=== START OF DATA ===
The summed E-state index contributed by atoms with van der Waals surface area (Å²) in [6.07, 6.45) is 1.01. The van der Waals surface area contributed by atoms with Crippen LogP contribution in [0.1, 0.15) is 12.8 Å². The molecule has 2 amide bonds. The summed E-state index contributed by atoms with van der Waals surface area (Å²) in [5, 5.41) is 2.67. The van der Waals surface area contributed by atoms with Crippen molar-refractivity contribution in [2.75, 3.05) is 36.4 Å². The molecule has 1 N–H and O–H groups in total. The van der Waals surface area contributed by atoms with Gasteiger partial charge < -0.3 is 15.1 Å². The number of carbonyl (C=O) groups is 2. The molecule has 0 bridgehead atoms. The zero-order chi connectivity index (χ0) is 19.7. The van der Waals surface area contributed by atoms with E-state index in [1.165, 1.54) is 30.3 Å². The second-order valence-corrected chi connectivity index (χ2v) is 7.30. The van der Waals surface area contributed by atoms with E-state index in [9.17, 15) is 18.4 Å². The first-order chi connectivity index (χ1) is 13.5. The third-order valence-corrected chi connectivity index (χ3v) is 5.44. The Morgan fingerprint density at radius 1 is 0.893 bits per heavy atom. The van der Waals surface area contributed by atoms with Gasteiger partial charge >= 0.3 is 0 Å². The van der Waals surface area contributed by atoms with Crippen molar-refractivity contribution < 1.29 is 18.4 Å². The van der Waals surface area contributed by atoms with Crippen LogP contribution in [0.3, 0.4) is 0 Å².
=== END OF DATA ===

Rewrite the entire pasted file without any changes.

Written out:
The summed E-state index contributed by atoms with van der Waals surface area (Å²) in [6.07, 6.45) is 1.01. The van der Waals surface area contributed by atoms with Crippen LogP contribution in [0.1, 0.15) is 12.8 Å². The molecule has 2 amide bonds. The summed E-state index contributed by atoms with van der Waals surface area (Å²) in [5, 5.41) is 2.67. The van der Waals surface area contributed by atoms with Crippen molar-refractivity contribution in [2.75, 3.05) is 36.4 Å². The molecule has 1 N–H and O–H groups in total. The van der Waals surface area contributed by atoms with Gasteiger partial charge < -0.3 is 15.1 Å². The number of carbonyl (C=O) groups is 2. The molecule has 0 bridgehead atoms. The zero-order chi connectivity index (χ0) is 19.7. The van der Waals surface area contributed by atoms with E-state index in [1.165, 1.54) is 30.3 Å². The second-order valence-corrected chi connectivity index (χ2v) is 7.30. The van der Waals surface area contributed by atoms with E-state index in [9.17, 15) is 18.4 Å². The first-order chi connectivity index (χ1) is 13.5. The third-order valence-corrected chi connectivity index (χ3v) is 5.44. The Morgan fingerprint density at radius 1 is 0.893 bits per heavy atom. The van der Waals surface area contributed by atoms with Gasteiger partial charge >= 0.3 is 0 Å². The van der Waals surface area contributed by atoms with Crippen molar-refractivity contribution < 1.29 is 18.4 Å². The van der Waals surface area contributed by atoms with Crippen LogP contribution in [0.3, 0.4) is 0 Å².